'Ground Turboprops': Former NTSB Chair
Former NTSB Chairman Jim Hall says high-wing twin turboprop airliners similar to the Bombardier Q400 should be grounded until the NTSB determines whether icing caused the crash of Continental Flight 3407 in Buffalo last Thursday. However, undoubtedly to the relief of a major subset of the aviation industry, there doesn't seem to be much chance of that happening. "We don't have any data right now that would lead us to ground this aircraft," FAA spokesperson Laura Brown told The Toronto Star. "The FAA and the whole aviation industry has worked aggressively over the past 15 years to reduce accidents related to icing and those accidents have dropped significantly as a result of that work. The aircraft involved in the crash has a sophisticated ice detection and protection system that benefited from years of research and analysis about how aircraft operate and perform in icy conditions," Brown said.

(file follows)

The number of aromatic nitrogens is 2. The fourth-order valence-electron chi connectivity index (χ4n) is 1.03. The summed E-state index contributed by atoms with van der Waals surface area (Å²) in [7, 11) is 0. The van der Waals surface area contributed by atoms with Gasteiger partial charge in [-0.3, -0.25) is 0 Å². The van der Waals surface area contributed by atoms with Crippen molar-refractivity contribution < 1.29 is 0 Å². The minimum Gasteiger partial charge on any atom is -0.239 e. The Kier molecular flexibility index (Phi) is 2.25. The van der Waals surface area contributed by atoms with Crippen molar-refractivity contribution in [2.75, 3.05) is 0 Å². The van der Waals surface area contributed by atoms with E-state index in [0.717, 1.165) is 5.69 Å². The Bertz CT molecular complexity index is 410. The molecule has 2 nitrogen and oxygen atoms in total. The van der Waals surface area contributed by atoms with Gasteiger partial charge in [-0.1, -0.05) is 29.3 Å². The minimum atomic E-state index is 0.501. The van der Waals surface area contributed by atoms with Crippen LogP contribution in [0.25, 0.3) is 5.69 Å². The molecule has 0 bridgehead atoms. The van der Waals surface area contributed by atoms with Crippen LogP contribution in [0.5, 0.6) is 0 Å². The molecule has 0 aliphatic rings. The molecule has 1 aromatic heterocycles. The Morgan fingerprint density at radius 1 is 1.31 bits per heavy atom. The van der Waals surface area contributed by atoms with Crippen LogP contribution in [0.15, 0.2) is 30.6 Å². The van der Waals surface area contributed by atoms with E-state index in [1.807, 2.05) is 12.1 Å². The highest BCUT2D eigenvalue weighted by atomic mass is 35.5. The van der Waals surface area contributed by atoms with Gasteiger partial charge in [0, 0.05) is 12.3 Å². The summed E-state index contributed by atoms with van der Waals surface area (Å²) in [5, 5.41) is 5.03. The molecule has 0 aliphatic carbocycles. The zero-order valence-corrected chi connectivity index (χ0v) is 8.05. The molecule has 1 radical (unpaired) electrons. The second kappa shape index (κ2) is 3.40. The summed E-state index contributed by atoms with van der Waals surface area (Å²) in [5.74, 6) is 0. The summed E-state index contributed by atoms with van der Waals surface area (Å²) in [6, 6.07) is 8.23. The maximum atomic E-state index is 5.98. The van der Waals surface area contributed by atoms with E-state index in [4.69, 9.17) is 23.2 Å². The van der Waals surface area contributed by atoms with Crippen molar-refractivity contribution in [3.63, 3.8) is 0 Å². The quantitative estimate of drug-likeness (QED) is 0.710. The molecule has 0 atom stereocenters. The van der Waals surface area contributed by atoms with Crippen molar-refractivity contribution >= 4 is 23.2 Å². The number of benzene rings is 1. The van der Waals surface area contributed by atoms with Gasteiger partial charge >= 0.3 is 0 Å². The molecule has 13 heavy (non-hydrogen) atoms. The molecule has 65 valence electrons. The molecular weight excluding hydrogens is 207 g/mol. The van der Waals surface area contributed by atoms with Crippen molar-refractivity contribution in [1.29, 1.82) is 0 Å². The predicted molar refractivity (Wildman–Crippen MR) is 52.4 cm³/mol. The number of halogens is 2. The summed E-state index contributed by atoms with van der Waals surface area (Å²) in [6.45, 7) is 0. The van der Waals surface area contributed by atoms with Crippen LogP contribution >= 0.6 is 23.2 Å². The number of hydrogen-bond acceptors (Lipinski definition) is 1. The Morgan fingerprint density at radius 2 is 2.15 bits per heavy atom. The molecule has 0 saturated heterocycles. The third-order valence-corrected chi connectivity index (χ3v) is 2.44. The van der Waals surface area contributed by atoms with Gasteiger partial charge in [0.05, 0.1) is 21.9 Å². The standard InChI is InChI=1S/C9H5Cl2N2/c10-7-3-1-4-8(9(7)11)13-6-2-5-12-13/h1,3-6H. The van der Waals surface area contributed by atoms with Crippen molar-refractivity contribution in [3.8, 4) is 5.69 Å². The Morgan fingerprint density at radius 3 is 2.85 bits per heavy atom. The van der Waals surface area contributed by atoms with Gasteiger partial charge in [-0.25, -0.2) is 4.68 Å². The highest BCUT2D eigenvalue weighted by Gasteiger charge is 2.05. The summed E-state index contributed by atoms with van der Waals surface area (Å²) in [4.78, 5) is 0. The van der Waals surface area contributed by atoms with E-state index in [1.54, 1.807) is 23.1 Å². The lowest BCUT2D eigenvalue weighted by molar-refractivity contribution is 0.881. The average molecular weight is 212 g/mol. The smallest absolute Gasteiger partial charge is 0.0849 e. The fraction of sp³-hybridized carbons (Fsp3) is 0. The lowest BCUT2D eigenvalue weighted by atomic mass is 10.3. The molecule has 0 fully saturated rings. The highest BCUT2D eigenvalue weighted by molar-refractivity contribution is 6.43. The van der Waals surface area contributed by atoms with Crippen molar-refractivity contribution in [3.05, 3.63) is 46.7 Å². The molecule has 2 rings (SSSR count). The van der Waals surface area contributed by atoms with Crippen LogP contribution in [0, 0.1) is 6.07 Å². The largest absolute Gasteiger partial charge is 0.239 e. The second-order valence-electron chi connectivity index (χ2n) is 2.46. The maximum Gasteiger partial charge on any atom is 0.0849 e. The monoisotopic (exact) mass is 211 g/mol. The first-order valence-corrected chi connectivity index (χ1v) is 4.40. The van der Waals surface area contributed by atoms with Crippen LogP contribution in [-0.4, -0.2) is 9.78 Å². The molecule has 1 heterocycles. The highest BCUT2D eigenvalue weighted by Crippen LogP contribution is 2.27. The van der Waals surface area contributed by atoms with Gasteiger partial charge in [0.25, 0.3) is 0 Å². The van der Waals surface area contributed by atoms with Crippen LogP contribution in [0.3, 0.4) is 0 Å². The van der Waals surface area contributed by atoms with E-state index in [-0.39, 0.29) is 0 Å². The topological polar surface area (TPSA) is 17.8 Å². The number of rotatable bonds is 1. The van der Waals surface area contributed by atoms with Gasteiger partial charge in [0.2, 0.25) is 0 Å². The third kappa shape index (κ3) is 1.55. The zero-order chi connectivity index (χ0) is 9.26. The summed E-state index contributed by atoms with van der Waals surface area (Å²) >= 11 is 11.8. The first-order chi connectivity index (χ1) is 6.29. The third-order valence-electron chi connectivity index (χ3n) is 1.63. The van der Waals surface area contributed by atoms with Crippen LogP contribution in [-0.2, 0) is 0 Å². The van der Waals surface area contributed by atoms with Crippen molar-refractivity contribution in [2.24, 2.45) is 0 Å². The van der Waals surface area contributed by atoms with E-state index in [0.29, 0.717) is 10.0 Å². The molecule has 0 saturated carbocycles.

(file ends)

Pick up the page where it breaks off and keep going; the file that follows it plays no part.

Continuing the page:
It could be two years before the NTSB's final report on the crash is released and for now, at least, the board isn't saying that ice brought the Bombardier Q400 down, killing all 49 people aboard and one in the house that it hit. It seems Hall isn't a fan of the de-icing boots that provide protection for most turboprops, preferring the bleed air systems that heat the ice-prone surfaces of jets. "I think the prudent thing to do ... is ground the aircraft," until the board investigation is finished, he told the Star. He noted an ATR-72, which shares the same basic configuration of the Bombardier Dash 8 series, of which the Q400 is the latest variant, was brought down by ice in 2000. He said it's not the aircraft or the manufacturers he's targeting, but the certification process. "My concern is with the failure in the certification process in the United States in light of accidents involving aircrafts similarly designed, which was the ATR-72."